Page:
The Manxman

The Manxman is a 1929 British silent drama film directed by Alfred Hitchcock and starring Anny Ondra, Carl Brisson and Malcolm Keen. The film is based on a popular 1894 romantic novel The Manxman by Hall Caine, which had previously been made into a film 13 years earlier. It was the last fully silent production that Hitchcock directed before he made the transition to sound film with his next film Blackmail (1929).

The Manxman
Directed byAlfred Hitchcock
Produced byJohn Maxwell
Written byHall Caine (novel)
Eliot Stannard (scenario)
StarringCarl Brisson
Malcolm Keen
Anny Ondra
CinematographyJack E. Cox
Edited byEmile de Ruelle
Distributed byWardour Films (UK)
Sono Art-World Wide Pictures (US)
Release date
  • January 1929 (1929-01)
Running time
100 minutes (2012 restoration)
CountryUnited Kingdom
LanguageSilent film with English intertitles



The film tells the story of two close childhood friends, a handsome but poor fisherman, Pete Quilliam (Carl Brisson), and a well-educated middle-class lawyer, Philip Christian (Malcolm Keen); Both the young men are smitten with beautiful and lively Kate (Anny Ondra), the pub owner's daughter. In Pete's case, Kate is also interested in him, or at least she enjoys having him as a suitor.

Pete proposes, asking Philip to make the case to Kate's dour father, Caesar Cregeen (Randle Ayrton). Cregeen refuses to consent to the marriage, because Pete is penniless. Pete decides to go to Africa to make his fortune, so he will be considered eligible to marry her, and he asks Kate if she will wait for him to return. At first she jokes around, but finally she says yes. Pete then asks Philip to take care of Kate until he returns.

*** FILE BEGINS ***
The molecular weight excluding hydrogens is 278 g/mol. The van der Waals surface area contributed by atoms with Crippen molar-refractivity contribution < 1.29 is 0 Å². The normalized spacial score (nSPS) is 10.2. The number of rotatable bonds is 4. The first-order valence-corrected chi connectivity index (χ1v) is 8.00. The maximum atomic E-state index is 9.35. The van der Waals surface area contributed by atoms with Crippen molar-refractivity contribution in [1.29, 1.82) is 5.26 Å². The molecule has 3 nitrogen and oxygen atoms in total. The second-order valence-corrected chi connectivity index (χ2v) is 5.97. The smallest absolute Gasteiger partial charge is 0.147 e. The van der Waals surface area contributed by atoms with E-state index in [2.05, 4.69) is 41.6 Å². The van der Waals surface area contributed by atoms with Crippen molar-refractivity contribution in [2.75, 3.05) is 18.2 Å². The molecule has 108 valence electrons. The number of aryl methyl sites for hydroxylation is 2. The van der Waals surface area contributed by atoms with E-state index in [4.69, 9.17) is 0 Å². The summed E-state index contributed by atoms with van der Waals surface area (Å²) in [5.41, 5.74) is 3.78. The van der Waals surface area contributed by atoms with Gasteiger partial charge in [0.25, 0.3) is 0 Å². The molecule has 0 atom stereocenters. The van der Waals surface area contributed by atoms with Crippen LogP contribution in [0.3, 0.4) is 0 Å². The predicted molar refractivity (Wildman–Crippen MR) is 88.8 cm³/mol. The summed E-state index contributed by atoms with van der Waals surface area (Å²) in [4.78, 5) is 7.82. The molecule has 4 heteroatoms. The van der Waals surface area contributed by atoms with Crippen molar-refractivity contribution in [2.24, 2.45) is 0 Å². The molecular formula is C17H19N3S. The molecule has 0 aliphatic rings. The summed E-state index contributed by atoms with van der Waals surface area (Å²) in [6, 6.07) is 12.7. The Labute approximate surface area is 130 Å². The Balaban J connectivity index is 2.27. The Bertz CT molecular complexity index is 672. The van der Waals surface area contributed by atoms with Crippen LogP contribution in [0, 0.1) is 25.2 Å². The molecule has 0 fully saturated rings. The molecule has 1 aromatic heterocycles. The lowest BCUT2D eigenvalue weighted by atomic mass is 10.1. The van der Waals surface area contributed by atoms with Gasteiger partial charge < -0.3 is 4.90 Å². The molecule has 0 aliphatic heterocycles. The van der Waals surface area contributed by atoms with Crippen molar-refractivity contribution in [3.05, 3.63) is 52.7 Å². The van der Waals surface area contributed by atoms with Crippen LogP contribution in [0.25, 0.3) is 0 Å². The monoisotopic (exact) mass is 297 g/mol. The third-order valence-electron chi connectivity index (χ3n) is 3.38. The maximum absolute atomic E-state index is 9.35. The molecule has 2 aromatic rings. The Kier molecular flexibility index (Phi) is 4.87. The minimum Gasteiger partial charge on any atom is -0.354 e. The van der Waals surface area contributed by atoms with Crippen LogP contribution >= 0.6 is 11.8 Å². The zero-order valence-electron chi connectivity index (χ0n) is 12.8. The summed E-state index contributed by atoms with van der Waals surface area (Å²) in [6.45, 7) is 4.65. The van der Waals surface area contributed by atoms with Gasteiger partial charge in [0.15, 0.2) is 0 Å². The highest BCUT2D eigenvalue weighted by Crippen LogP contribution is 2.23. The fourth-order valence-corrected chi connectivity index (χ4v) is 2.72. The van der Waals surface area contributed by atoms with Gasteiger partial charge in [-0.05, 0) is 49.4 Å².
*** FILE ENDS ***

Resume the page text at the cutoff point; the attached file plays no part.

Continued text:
In his absence, Philip starts calling on Kate almost every day. Kate and Philip become strongly attracted to one another, and start an affair while visiting an old mill.

News reaches the village that Pete has been killed in Africa. Philip and Kate are shocked but Kate is relieved to realize that they can now plan their lives together. Philip's career has been going well, and he is preparing to assume the powerful position of Deemster, the island's chief magistrate.

However, it then turns out that a dead man was misidentified as Pete, who is still alive and prospering in Africa. He lets Philip know via telegram that he is returning. Philip urges Kate not to break her promise to marry Pete, allowing him to continue with his career. Pete arrives shortly after the telegram and is extremely happy to be back to his village and see his old sweetheart. Old Caesar is now delighted to agree to Kate marrying Pete. The wedding reception is celebrated in the old mill, where Old Caesar sternly warns the newlyweds to remember that God will punish anyone who violates the vows of marriage.

Kate is still in love with Philip, and can hardly bear to be married to Pete.

As the weeks pass, Pete is thrilled to find out that Kate is pregnant, and he naturally assumes he is the father. When Kate's daughter is born, Kate is desperate and decides to leave Pete. She walks out, leaving her baby behind, and a note saying that she had loved another man, and still loves him. Pete is deeply hurt by this, but puts on a brave face and tells the villagers that Kate has gone to London for a short rest. During the weeks she is gone, Pete proves himself to be a wonderful father, taking care of the baby very well, and comforting himself by believing that although Kate has gone, he still has their baby to love.